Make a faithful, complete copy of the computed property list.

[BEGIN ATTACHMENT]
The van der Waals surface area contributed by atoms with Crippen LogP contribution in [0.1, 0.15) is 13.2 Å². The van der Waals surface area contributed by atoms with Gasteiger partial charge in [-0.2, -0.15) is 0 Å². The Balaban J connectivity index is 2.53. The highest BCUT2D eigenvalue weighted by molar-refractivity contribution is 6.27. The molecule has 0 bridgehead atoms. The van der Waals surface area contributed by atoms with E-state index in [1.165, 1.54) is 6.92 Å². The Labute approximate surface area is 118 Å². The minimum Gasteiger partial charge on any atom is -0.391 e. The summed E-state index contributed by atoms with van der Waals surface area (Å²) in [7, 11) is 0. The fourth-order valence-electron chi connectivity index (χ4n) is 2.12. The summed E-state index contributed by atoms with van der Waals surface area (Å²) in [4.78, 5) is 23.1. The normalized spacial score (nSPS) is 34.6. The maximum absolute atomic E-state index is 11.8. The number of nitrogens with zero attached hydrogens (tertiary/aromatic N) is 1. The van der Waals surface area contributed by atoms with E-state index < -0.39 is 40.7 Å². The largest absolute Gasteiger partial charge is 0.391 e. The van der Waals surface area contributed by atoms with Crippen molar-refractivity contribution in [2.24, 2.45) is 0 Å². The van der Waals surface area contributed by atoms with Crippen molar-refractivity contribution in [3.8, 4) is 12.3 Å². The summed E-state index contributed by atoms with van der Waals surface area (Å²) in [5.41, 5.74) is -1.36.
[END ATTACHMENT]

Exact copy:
The van der Waals surface area contributed by atoms with Crippen LogP contribution in [0.1, 0.15) is 13.2 Å². The van der Waals surface area contributed by atoms with Gasteiger partial charge in [-0.2, -0.15) is 0 Å². The Balaban J connectivity index is 2.53. The highest BCUT2D eigenvalue weighted by molar-refractivity contribution is 6.27. The molecule has 0 bridgehead atoms. The van der Waals surface area contributed by atoms with E-state index in [1.165, 1.54) is 6.92 Å². The Labute approximate surface area is 118 Å². The minimum Gasteiger partial charge on any atom is -0.391 e. The summed E-state index contributed by atoms with van der Waals surface area (Å²) in [7, 11) is 0. The fourth-order valence-electron chi connectivity index (χ4n) is 2.12. The summed E-state index contributed by atoms with van der Waals surface area (Å²) in [4.78, 5) is 23.1. The normalized spacial score (nSPS) is 34.6. The maximum absolute atomic E-state index is 11.8. The number of nitrogens with zero attached hydrogens (tertiary/aromatic N) is 1. The van der Waals surface area contributed by atoms with E-state index < -0.39 is 40.7 Å². The largest absolute Gasteiger partial charge is 0.391 e. The van der Waals surface area contributed by atoms with Crippen molar-refractivity contribution in [2.24, 2.45) is 0 Å². The van der Waals surface area contributed by atoms with Crippen molar-refractivity contribution in [3.8, 4) is 12.3 Å². The summed E-state index contributed by atoms with van der Waals surface area (Å²) in [5.41, 5.74) is -1.36.